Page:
February 02, 2010
I'm currently reading an anthology called Interfictions 2: An Anthology of Interstitial Writing. One of the cool things about it—besides the fact that reading it sort of feels like I've found more kindred spirit writing peeps—is that it includes an interview with the editors by our own Colleen Mondor, as well as short stories by YA author Cecil Castellucci and Guys Lit Wire contributor Will Ludwigsen.
It's also cool because, although the stories themselves aren't specifically YA, they ARE what I'd call speculative, or, as this anthology calls them, "interstitial." As the back cover copy puts it, "It's all about breaking rules, ignoring boundaries, cross-pollinating the fields of literature. It's about working between, across, at, and through the edges and borders of literary genres. It falls between the cracks of other movements, terms, and definitions."
And it struck me that some of these descriptions can apply just as aptly to YA fiction. It often exists across genres. There are liberties that can be taken with setting, with character, with format, that aren't tolerated as generously in the "adult" world of grown-up fiction. It often falls between the cracks—or, more often, is relegated to a very specific niche by who see teen fiction as solely series books or vampire tales, Harry Potter clones or rehashings of Judy Blume coming-of-age stories. (And frankly, I'm getting tired of explaining to people "ha ha, yes, the Twilight books are very popular, ha ha, no, I don't write about vampires" while inside I die just a little more each time.)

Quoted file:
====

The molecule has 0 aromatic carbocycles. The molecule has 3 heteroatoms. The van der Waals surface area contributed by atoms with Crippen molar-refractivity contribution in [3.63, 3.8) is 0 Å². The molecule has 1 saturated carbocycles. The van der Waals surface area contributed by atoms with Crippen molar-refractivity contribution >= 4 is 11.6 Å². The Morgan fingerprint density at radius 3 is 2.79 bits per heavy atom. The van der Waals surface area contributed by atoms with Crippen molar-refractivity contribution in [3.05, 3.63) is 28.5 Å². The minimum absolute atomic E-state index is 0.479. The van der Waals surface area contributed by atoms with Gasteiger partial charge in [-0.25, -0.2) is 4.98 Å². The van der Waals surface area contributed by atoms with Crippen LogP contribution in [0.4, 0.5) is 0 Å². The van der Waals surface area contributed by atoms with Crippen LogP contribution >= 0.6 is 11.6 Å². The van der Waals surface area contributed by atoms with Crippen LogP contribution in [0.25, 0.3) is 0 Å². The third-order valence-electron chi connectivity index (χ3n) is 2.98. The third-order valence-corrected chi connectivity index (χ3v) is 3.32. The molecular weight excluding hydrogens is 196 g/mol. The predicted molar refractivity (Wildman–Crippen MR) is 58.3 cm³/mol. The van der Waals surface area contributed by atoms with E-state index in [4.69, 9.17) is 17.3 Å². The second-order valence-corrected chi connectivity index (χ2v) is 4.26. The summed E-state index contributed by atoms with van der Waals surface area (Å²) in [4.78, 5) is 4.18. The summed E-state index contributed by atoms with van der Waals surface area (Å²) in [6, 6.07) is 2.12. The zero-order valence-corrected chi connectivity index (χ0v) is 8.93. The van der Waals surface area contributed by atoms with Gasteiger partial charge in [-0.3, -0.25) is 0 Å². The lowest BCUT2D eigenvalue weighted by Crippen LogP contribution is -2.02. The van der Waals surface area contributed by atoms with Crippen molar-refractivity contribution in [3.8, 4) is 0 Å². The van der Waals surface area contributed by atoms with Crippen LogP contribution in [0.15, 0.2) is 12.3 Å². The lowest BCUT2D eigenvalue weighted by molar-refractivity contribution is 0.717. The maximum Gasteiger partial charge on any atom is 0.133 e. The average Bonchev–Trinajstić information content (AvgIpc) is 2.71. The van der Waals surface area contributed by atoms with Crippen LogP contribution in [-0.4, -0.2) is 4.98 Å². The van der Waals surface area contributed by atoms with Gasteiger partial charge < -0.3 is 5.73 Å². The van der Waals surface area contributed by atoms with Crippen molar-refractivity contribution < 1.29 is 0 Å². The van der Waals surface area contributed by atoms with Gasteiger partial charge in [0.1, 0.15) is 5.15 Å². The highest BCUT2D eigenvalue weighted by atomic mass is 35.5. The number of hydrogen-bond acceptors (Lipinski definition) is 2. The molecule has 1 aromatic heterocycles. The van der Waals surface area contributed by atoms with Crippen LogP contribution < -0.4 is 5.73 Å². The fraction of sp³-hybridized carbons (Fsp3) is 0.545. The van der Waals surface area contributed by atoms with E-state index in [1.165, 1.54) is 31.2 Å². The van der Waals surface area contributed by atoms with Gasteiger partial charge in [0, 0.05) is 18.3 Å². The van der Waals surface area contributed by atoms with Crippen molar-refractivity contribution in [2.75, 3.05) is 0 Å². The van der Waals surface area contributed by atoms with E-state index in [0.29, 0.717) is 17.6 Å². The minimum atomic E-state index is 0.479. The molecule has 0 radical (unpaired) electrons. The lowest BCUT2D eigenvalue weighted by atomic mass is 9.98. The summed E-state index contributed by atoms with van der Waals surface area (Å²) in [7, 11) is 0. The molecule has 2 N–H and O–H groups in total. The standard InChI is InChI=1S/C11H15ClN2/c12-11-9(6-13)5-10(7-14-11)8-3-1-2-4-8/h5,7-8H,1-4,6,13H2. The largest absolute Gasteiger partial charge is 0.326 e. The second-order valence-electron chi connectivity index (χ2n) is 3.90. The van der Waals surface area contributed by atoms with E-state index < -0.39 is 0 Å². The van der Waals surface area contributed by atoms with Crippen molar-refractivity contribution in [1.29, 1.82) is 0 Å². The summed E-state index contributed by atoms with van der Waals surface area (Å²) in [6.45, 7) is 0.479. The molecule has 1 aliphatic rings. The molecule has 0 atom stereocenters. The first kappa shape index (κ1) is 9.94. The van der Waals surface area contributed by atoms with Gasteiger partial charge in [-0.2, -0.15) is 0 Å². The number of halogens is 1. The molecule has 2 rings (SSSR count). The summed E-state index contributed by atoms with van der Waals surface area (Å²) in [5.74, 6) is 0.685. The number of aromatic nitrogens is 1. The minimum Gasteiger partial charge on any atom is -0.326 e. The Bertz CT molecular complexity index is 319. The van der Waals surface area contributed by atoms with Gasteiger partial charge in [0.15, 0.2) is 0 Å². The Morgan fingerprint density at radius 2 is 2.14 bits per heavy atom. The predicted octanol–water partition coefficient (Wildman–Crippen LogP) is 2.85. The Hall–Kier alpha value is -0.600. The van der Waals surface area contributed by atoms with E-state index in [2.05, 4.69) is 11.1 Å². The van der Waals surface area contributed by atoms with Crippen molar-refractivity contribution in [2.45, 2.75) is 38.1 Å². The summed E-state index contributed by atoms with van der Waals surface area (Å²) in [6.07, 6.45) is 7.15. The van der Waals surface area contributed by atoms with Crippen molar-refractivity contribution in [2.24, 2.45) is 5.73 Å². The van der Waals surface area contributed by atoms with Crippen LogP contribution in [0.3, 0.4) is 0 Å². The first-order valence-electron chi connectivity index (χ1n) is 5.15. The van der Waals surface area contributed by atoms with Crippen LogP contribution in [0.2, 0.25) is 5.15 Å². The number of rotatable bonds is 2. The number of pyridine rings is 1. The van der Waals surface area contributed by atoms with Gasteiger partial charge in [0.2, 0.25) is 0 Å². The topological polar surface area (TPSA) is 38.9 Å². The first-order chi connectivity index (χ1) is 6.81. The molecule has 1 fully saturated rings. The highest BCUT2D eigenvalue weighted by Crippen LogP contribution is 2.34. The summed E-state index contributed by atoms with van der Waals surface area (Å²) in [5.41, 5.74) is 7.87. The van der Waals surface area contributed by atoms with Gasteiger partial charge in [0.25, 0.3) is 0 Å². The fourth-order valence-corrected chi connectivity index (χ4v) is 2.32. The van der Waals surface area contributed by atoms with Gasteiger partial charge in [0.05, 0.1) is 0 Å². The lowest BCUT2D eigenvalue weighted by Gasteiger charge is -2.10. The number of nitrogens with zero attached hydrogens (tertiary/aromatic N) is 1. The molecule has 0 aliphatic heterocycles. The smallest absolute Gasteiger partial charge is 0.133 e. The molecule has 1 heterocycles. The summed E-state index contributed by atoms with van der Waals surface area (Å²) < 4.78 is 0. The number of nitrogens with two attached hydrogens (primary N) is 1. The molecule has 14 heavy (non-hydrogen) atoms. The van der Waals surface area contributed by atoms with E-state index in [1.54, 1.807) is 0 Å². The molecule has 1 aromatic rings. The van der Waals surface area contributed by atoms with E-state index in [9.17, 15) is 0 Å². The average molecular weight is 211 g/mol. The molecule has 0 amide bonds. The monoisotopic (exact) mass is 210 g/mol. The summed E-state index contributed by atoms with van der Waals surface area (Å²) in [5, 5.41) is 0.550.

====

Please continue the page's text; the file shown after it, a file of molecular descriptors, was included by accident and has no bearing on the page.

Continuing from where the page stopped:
Those of us who know the scope of YA literature know how inapt those labels are, how much more YA fiction is than simply genre fiction for a younger audience. How much YA fiction—like the best of adult fiction—breaks boundaries, sprinkles a little coming-of-age here, a little fantasy there, and tops it off with a healthy dose of questioning convention. Isn't that a critical part of young adulthood—questioning? It's a critical part of being human, I think, and of reading thoughtfully.
Of course, in some ways it's an illusion to consider YA a cohesive genre or even a definable age range. The way I see it, it's a marketing category, a convenient label that can be used to encompass (or lump together) a very disparate, diverse, and elusive area of fiction.
Wonderfully, gorgeously, and blessedly elusive. Interstitial, even. A place where a weirdo like me can fit in—unlike actual teenage life, or even adult life, but like life should be...leaving room for the mysterious and undefinable, a zesty and constantly surprising gallimaufry.